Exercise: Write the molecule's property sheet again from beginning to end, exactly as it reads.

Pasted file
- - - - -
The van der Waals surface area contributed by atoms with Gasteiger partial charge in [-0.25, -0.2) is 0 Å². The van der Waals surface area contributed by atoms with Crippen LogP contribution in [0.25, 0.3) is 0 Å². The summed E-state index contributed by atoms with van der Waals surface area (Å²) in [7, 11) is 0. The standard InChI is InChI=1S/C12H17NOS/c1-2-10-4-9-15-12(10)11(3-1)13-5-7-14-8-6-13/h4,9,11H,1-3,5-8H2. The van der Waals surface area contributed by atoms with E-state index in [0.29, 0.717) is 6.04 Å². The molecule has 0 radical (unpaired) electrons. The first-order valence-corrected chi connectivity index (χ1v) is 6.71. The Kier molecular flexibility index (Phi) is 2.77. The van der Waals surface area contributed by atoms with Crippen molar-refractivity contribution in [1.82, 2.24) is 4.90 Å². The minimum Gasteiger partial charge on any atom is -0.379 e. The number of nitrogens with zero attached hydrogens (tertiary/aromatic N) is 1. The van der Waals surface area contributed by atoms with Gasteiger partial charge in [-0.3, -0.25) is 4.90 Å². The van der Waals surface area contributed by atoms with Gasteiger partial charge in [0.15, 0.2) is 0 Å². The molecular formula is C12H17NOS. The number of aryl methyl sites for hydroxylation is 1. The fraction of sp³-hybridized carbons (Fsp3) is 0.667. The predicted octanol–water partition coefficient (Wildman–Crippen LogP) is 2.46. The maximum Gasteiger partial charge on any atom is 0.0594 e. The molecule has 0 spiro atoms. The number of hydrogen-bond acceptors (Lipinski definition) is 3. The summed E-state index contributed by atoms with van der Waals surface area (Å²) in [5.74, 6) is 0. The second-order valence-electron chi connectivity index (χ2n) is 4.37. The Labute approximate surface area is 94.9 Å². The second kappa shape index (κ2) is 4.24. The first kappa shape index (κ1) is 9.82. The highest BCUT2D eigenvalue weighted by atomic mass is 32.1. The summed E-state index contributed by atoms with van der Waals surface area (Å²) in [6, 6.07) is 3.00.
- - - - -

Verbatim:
The van der Waals surface area contributed by atoms with Gasteiger partial charge in [-0.25, -0.2) is 0 Å². The van der Waals surface area contributed by atoms with Crippen LogP contribution in [0.25, 0.3) is 0 Å². The summed E-state index contributed by atoms with van der Waals surface area (Å²) in [7, 11) is 0. The standard InChI is InChI=1S/C12H17NOS/c1-2-10-4-9-15-12(10)11(3-1)13-5-7-14-8-6-13/h4,9,11H,1-3,5-8H2. The van der Waals surface area contributed by atoms with E-state index in [0.29, 0.717) is 6.04 Å². The molecule has 0 radical (unpaired) electrons. The first-order valence-corrected chi connectivity index (χ1v) is 6.71. The Kier molecular flexibility index (Phi) is 2.77. The van der Waals surface area contributed by atoms with Crippen molar-refractivity contribution in [1.82, 2.24) is 4.90 Å². The minimum Gasteiger partial charge on any atom is -0.379 e. The number of nitrogens with zero attached hydrogens (tertiary/aromatic N) is 1. The van der Waals surface area contributed by atoms with Gasteiger partial charge in [-0.3, -0.25) is 4.90 Å². The van der Waals surface area contributed by atoms with Gasteiger partial charge in [0.15, 0.2) is 0 Å². The molecular formula is C12H17NOS. The number of aryl methyl sites for hydroxylation is 1. The fraction of sp³-hybridized carbons (Fsp3) is 0.667. The predicted octanol–water partition coefficient (Wildman–Crippen LogP) is 2.46. The maximum Gasteiger partial charge on any atom is 0.0594 e. The molecule has 0 spiro atoms. The number of hydrogen-bond acceptors (Lipinski definition) is 3. The summed E-state index contributed by atoms with van der Waals surface area (Å²) in [5.74, 6) is 0. The second-order valence-electron chi connectivity index (χ2n) is 4.37. The Labute approximate surface area is 94.9 Å². The second kappa shape index (κ2) is 4.24. The first kappa shape index (κ1) is 9.82. The highest BCUT2D eigenvalue weighted by atomic mass is 32.1. The summed E-state index contributed by atoms with van der Waals surface area (Å²) in [6, 6.07) is 3.00.